It seems that at the start of the primary runoff sprint, Fleming might have an advantage with Thompson voters as Thompson issued a press release in late September decrying how Gorman’s camp was “distorting the truth” about the records of both Thompson and Fleming. But on the other hand, the 31 percent of voters who chose Thompson on Saturday will surely make up a much smaller percent of the electorate that will head to the polls on Nov. 4 with the other national elections that will be decided that day.

Both Fleming and Gorman have spent large amounts of their personal fortune on their campaigns, and both camps said they have the funds to continue their heavy media presence during the primary runoff. Gorman was up on Monday with a new ad decrying the financial bailout bill that Congress passed last week.

National Democrats said Monday that they are happy to watch the Republican candidates spend massive amounts of money to knock each other down because that will only benefit the Democrats come December.

Democratic Congressional Campaign Committee spokeswoman Kyra Jennings said now that Thompson is out of the election, “Gorman and Fleming will keep attacking each other, highlighting their flaws and extreme views for the next month. While Republicans ramp up their nasty primary, Paul Carmouche will get to continue to talk with voters about his independent leadership and tough-on-crime record, putting Carmouche in a strong position to win in December.”

But both Republicans and even some Democrats said Monday that national Democrats shouldn’t be so quick to assume that Carmouche will make it to December.

“It appears that the DCCC’s hand-picked candidate did not perform up to snuff. That should hardly come as a surprise given Paul Carmouche’s long and controversial history as a district attorney,” National Republican Congressional Committee spokesman Ken Spain said.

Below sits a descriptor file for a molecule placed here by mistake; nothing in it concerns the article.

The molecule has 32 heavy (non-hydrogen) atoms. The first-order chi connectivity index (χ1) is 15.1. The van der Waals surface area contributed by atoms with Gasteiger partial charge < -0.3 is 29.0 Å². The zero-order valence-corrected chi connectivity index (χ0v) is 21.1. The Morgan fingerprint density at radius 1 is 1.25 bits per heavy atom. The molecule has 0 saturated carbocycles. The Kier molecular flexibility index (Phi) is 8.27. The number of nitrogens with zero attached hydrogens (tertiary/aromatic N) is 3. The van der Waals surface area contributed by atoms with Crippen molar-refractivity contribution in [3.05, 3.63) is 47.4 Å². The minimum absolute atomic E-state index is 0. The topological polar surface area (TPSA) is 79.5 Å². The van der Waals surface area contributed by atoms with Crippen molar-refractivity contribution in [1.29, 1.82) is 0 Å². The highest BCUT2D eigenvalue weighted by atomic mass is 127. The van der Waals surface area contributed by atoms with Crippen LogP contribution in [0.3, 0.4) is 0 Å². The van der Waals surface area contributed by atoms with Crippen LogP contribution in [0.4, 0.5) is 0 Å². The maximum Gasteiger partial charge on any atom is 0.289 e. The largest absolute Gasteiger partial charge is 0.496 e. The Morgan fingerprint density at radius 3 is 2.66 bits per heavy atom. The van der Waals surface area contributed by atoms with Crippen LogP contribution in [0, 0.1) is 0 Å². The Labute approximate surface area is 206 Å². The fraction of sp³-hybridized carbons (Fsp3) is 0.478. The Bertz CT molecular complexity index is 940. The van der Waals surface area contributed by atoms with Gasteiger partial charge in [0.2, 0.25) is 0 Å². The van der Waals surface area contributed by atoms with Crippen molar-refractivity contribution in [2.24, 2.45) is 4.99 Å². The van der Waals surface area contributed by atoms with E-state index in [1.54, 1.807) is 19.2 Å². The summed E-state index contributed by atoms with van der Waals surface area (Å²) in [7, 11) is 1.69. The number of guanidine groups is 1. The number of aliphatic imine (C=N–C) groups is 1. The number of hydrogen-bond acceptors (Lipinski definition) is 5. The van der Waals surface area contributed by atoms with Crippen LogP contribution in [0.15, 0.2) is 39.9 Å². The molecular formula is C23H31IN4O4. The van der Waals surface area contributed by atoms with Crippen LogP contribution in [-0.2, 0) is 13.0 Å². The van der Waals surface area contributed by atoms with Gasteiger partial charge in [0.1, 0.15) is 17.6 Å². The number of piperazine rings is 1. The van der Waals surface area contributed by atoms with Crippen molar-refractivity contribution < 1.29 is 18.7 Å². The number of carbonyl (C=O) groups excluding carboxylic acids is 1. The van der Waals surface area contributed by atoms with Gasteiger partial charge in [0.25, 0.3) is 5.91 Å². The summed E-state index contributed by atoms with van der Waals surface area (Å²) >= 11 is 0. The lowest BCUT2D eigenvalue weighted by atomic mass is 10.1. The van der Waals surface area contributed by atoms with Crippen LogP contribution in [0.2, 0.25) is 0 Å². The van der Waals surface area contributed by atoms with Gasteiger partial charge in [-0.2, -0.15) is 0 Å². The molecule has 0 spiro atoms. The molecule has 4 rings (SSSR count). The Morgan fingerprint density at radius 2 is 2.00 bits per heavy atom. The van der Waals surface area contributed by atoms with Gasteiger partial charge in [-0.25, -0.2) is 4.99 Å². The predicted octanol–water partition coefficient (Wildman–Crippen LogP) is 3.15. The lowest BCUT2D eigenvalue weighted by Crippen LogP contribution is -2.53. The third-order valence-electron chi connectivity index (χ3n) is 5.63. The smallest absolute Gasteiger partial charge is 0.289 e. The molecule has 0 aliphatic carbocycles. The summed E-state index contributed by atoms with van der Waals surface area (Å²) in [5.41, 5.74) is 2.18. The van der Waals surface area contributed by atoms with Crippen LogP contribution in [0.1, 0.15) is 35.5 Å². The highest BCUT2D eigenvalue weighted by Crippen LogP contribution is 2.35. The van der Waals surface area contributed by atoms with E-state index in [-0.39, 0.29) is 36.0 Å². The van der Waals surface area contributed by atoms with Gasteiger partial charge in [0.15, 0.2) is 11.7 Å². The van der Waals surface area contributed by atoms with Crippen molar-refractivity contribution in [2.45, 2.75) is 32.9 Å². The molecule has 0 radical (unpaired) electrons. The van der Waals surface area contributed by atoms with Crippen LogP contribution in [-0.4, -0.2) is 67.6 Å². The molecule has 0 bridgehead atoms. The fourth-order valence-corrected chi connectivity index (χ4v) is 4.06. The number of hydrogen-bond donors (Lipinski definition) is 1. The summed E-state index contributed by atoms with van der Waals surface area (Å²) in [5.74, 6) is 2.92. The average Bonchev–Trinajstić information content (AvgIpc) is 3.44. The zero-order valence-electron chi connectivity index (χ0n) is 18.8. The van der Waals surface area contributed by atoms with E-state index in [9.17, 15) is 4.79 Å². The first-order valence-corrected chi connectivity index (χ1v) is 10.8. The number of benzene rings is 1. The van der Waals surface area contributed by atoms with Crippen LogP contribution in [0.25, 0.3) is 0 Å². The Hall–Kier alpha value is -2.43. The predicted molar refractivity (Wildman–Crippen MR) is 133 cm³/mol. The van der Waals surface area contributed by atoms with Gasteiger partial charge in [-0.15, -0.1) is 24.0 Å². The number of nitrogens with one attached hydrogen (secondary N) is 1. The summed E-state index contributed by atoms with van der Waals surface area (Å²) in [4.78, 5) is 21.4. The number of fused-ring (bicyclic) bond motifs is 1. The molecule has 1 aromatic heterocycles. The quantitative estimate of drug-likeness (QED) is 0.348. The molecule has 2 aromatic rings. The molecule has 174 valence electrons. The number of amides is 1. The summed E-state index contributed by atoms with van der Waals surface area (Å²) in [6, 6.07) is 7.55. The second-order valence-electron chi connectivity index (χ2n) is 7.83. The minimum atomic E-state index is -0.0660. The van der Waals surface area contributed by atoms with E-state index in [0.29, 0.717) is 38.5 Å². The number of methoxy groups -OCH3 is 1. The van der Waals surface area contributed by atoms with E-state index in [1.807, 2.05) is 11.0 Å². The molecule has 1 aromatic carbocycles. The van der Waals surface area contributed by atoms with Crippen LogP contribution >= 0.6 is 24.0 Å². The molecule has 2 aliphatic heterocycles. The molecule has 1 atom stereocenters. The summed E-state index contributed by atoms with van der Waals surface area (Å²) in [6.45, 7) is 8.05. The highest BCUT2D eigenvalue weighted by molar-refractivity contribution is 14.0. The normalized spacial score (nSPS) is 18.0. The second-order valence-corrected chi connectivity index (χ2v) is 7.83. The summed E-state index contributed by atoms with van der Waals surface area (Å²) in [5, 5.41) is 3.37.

Well-known Democratic state Sen. Lydia Jackson, who contemplated running in the 4th district primary herself, said that despite Carmouche gaining 48 percent in the primary and nearly locking up the nomination on Saturday, she believes the Caddo Parish district attorney will face a tougher challenge in a November race against Banks.

With his strong support from the national party, Carmouche will have significant advantages, particularly when it comes to campaign cash. But Jackson said Saturday’s primary “was a campaign where [Carmouche] was certainly considered the frontrunner, and I think everybody assumed it would be a cakewalk for him, and the fact that he didn’t get [more than 50 percent] has to make everybody take a second look.”

Jackson said that Banks, a bankruptcy lawyer and retired Army colonel who took 23 percent of the vote on Saturday, could be a surprise candidate in November. Banks is black, Carmouche is white and Jackson said Banks will benefit from a boost in African-American voters who will head to the polls on Nov. 4 to vote for Sen. Barack Obama (D-Ill.) in the presidential race.

Banks said Monday that he plans to reach out to the Congressional Black Caucus in the coming days to seek the support of its members in his runoff battle.

CBC spokeswoman Keiana Barrett said that candidates often reach out to the CBC to seek support, but “I don’t think there’s been any formal discussion within the caucus about” the 4th district race.

Carmouche spokesman Bert Kaufman played down any idea that his boss underperformed on Saturday.

“Anytime you’re in a primary with four candidates, cracking over 50 percent is going to be difficult,” Kaufman said.